Searching through the past in ‘Lost’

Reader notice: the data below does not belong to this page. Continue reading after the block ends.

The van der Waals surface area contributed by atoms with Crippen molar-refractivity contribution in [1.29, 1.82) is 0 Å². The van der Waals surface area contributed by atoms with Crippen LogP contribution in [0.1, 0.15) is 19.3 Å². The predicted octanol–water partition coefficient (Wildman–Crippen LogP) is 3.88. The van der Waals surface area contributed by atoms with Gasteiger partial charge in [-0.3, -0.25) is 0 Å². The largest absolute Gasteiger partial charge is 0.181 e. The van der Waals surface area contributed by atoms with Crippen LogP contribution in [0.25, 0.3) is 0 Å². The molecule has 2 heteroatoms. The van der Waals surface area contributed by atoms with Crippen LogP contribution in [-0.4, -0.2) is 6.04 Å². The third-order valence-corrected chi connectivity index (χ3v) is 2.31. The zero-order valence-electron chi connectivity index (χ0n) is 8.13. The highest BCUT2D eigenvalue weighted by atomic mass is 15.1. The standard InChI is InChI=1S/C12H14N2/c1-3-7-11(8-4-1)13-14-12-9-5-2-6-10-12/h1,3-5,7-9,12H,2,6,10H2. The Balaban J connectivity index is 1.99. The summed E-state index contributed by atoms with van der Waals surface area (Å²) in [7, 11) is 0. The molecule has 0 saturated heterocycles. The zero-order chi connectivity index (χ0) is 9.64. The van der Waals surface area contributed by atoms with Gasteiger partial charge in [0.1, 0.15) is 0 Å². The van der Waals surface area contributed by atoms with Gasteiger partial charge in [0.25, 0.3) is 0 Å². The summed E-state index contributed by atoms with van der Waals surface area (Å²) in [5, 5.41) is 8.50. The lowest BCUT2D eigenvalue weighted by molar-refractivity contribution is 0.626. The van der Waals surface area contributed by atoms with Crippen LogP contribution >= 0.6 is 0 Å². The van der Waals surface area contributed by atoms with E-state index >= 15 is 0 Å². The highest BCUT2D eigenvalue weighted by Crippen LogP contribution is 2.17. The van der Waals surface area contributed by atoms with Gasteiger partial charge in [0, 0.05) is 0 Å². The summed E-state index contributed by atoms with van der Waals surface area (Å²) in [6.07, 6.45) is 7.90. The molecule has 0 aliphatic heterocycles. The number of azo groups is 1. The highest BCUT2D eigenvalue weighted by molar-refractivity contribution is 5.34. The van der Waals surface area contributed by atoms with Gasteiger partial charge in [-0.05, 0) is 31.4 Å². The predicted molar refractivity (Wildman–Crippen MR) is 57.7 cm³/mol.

How many times has this happened: you’re out somewhere, and you see someone you haven’t seen in a long time. You hurry over to renew your friendship, but your friend seems aloof and confused. After a minute or two, you realize that the person you thought was your friend was someone else with an uncanny resemblance.You almost never mean for people to disappear from your life, but they do, and in the new novel “How to Be Lost” by Amanda Eyre Ward (c.2004, MacAdam / Cage) a disappearance tears a family apart.Caroline Winters lives in New Orleans and works as a cocktail waitress at a once-elegant-now-seedy lounge. Caroline’s family mother, Isabelle; sister, Madeline; and Madeline’s husband all live far away in New York, which is fine with Caroline, since she really doesn’t want to much spend time with them anyhow.Years ago, when growing up, Caroline was the responsible oldest daughter of an alcoholic father and a mother who always wondered what might’ve happened had she married her first love instead of a man who looked for the bottom of a bottle every night. The girls learned early to completely rely on one another, so, on the day they decided to run away, fourteen-year-old Caroline packed their bags, stole their mother’s car and drove to pick up Madeline and precocious five-year-old Ellie.But Ellie wasn’t where she was supposed to be. Ellie was gone vanished and so was the last shred of “family” that the family ever had.This is Christmas, though, fifteen years after Ellie’s disappearance. Isabelle wants Caroline to come home for the annual Christmas Party, which Caroline thinks is a tradition that needs to die. Every year, Isabelle hires a bartender and makes a vibrant yellow cheese ball that nobody eats. The liquor flows freely, the guests get tipsy, and a good time is had by no one, really. Especially not Caroline.After the party, Madeline tells Caroline that they need to finally declare Ellie officially dead, but their mother can’t bear it. Ever hopeful, Isabelle has spotted a picture in People magazine. The girl in the background looks just like Ellie.When Caroline loses an important link to her past, she decides to find her lost sister. Through New Mexico, Colorado, and into Montana, Caroline travels with a picture and her mother’s dream, wondering what will happen if she finds Ellie. Worse yet what if Ellie wants to stay lost?When I started the first page of “How to Be Lost”, I knew I was in for something very different. Caroline Winters is funny and smart, vulnerable but with armor, wanting to be alone yet fearing it. The best parts of this book, however, are the flashbacks and asides: Caroline’s memories, Isabelle’s story-within-a-story, and the mysterious letters written by a stranger.”How to Be Lost” is one of those rare books that will keep you awake, unwilling to put it down, wanting to see what happens at the end. Pick up a copy and get lost in it. VT
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